Over Praising

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Is it ever possible to ‘over praise’ a child?

My short answer is, oh yeah.

The longer answer is thus:

We’re not raising boys or girls. We’re raising young men and young ladies. Now, I realise that this sounds very much ‘Little House On The Prairie’ – (reading this book at the mo actually, very good) – but let me explain my point. You don’t want to continually tell your child, or the child you care for, how amazingly brilliant they are for doing the right thing. They should be doing it anyway! That’s why it’s called ‘the right thing’; it’s something expected from all of us because doing anything else would be the wrong thing. If this sounds a little harsh, forgive me.

Don’t get me wrong; I completely believe kids should be praised for good behaviour. But if you make them feel like the little Prince or Princess of the world every time they eat all their greens or don’t hit a sibling, the pride they feel is going to wear off. It’s my experience that you’ll actually start getting the opposite effect, they’ll start getting sick of your high-pitched praises and constant kudos. ‘Well, of course’, they think to themselves. ‘I’m awesome. We all know I’m awesome. You’ve said it a thousand times.’

Yes. It is possible for our little treasures to get an inflated sense of their own self worth.

And, take it from me, there is nothing worse than a three year old diva.

Eventually, Junior will think it’s hilarious whenever you don’t tell them how excellent they’ve been.

We’ve all seen that wicked glint in a toddler’s eye when they are inches away from touching something they’ve been told not to. It’s an out and out dare, isn’t it?

‘Come on,’ they seem to be saying, as their chubby fingers reach for one more biscuit, or their toes dip into that particularly muddy puddle. ‘Bring it on, I know you don’t have the guts to tell me off. You can’t have forgotten I’m Perfect.’

Kids are only human, just like adults. Imagine if your boss simpered and grinned like a Court Jester every time you filed something correctly or had a report handed in on time. It would actually be a little embarrassing. What we want is for our employers to notice our stand-out performances, so when we meet an irksome challenge and overcome it, the Christmas bonus at the end of the year is just that little bit more special.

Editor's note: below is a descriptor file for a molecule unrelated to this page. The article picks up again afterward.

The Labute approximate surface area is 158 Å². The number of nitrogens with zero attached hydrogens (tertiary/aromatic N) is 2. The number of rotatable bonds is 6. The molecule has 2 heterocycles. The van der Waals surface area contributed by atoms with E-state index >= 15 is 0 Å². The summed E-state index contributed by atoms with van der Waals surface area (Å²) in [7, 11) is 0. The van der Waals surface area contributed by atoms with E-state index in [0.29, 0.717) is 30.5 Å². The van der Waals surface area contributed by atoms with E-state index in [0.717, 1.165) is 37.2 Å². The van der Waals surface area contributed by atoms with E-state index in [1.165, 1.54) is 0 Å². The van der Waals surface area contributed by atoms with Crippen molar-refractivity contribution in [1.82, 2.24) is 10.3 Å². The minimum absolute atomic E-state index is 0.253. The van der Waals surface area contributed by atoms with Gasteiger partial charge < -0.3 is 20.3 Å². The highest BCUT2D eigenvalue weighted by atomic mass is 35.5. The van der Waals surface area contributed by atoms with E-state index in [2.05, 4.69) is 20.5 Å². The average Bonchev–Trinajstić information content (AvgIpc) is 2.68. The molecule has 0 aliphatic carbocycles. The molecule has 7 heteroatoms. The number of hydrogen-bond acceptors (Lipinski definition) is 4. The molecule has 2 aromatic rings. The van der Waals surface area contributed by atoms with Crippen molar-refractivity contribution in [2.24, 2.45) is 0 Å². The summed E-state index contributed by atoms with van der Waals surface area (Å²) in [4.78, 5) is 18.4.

So, the long-winded point I’m trying to make is this: Save the big praising, so when your child or the child you care for has done something especially brilliant, they will know it.

About me.

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About me.

January 23, 2012

I’m a professional Nanny with eight years experience. Much of this time has been spent working with babies; from teeny, tiny little newborns to rambunctious, exciting toddlers.

I started off my career as a professional childcare worker in childcare centres and loved the experience of working with big bunches of rowdy kids!

However, I soon realised that nothing can quite beat the comfort and security of home for the small babies, whose routines are often quite muddled up when trying to sleep in a room full of different babies of different ages, all with different needs!

So, after two years of centre work, I undertook a course at the Suzanne Johnstone Training Centre, specialising in Nannying. I found this course to be absolutely brilliant and completely worthwhile.

Having fun with the course meant that I also worked hard, and am proud to say I came Dux of the class.

I can not picture a time when I won’t be working with children. I’m happy to say that I have chosen this as a career! It’s not always an easy one; small people can often come with their own set of interesting challenges, but I find a little patience goes a long way and, at the end of the day, I believe the kids I work with have as much to offer me as I have to offer them!